PAGE 4 — THE MOUNTAIN MAIL — SALIDA, COLORADO — WEDNESDAY, APRIL 25, 2012
Top 5 reasons canyon should be protected
by Nikol Noll
• Browns Canyon should be protected for wildlife.
Colorado Parks and Wildlife has determined the area pro- vides important habitat for black bear, bighorn sheep, mule deer, mountain lions, eagles, peregrine falcons, imperiled bats and other species.
Most of the U.S. Forest Service segment is managed as big game winter range. When higher elevations are cold and snowy, game move into lower elevations for food, water and shelter in deep gulches.
A Bureau of Land Management segment has been deemed an “area of critical environmental concern” due to its scenic value and importance to wildlife. Wildlife need areas of unfrag- mented habitat to prosper, and Browns Canyon provides this.
• Protecting the area would preserve existing recreational opportunities.
Many people live in this area because of its incredible access to outdoor recreation. Rafters, boaters, hikers, fishermen, horseback riders and hunters all enjoy this area.
Rugged formations have been carved through centuries in stunning pink granite and metamorphic rock and provide awe- inspiring experiences for visitors and locals alike.
Drawn by spectacular box can- yons, towering rocky spires and impressive cliffs in the river canyon and east of the river, recreationists return again and again. Protecting Browns Canyon will ensure users will continue to have access and enjoy it for years to come.
• People, pols and agencies want this area protected.
Thousands of individuals, more than 30 local organizations and more than 130 local businesses have gone on record to support per- manent protection of this area.
Six recent Chaffee County com- missioners have supported more permanent protection.
In 1976, the BLM identified some of the area’s significant primitive and/or wilderness qualities and designated that por- tion as a Wilderness Study Area in 1993.
Bills proposing to protect the area as wilderness have been introduced by Reps. Joel Hefley (R-Colorado Springs) and Diana DeGette (D-Aurora). Republican Sen. Wayne Allard and the entire Colorado congressional delegation supported Hefley’s bill.
Colorado Sen. Mark Udall has noted interest in protecting this area and has started a public process seeking input for further protection.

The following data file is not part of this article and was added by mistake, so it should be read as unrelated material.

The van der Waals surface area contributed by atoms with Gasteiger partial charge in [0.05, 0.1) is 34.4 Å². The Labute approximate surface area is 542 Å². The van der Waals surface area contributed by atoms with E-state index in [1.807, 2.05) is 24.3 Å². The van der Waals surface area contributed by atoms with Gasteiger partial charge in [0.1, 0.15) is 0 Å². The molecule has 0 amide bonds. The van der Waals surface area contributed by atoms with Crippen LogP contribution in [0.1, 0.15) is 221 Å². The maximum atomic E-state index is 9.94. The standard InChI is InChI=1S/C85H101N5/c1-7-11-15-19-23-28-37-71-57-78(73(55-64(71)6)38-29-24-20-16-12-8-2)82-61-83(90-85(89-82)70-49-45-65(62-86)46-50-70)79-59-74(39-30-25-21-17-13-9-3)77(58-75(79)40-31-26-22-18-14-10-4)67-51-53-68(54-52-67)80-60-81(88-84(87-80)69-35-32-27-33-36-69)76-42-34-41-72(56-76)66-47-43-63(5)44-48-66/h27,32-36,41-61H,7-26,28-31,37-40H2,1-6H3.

In 2011, Secretary of Interior Ken Salazar released a report placing Browns Canyon on a list of 19 areas of BLM-managed land nationwide deserving immediate attention by Congress for further protection.
• Protecting Browns Canyon would preserve a vital compo- nent of local economy.
Tourism is the basis of local economy. Most Chaffee County visitors come to participate in outdoor recreation. The Colora- do Tourism Office (colorado.com/dean-runyan) reports tourism brings in $750 million in state and local taxes and results in the average family of four paying $600 per year less in taxes.
Ben Alexander from Headwaters Economics recently visited to discuss a study he conducted on economic impacts of nation- al monument designation.
All 17 areas studied experienced continued or increased growth in per-capita income and employment.
Chaffee County unemployment is hovering around 7.5 per- cent, and many families struggle to make a living. While this proposal would not be an end-all solution to economic chal- lenges, it will be one arrow in our quiver.
• Protection would help ward off threats the area faces.
Without additional protection, there are no guarantees this area will continue to be managed for future generations. Land management plans change, and there is a trend in federal and state legislatures to sell off public lands for agriculture and development.
One example, H.R. 1581, the Wilderness and Roadless Area Release Act, known as The Great Outdoors Giveaway, would eliminate the forest service roadless rule protecting more than 58 million acres of national forest roadless lands and 6.7 mil- lion acres of BLM Wilderness Study Areas.
Unmanaged recreation has been identified as a major threat to public lands. For example, in areas of Browns Canyon unau- thorized motorized recreation is destroying vegetation, dis- placing wildlife, eroding landscape and negatively impacting resources and other users.
Protecting Browns Canyon is an intelligent way to plan “smart growth.” Colorado population is expected to double by 2050.
Instead of allowing this area to deteriorate so it no longer has wildlife habitat and recreation values we now enjoy, we have the chance to be proactive and preserve and enhance these values for future generations.
Salida resident Nikol Noll is the campaign organizer for Friends of Browns Canyon.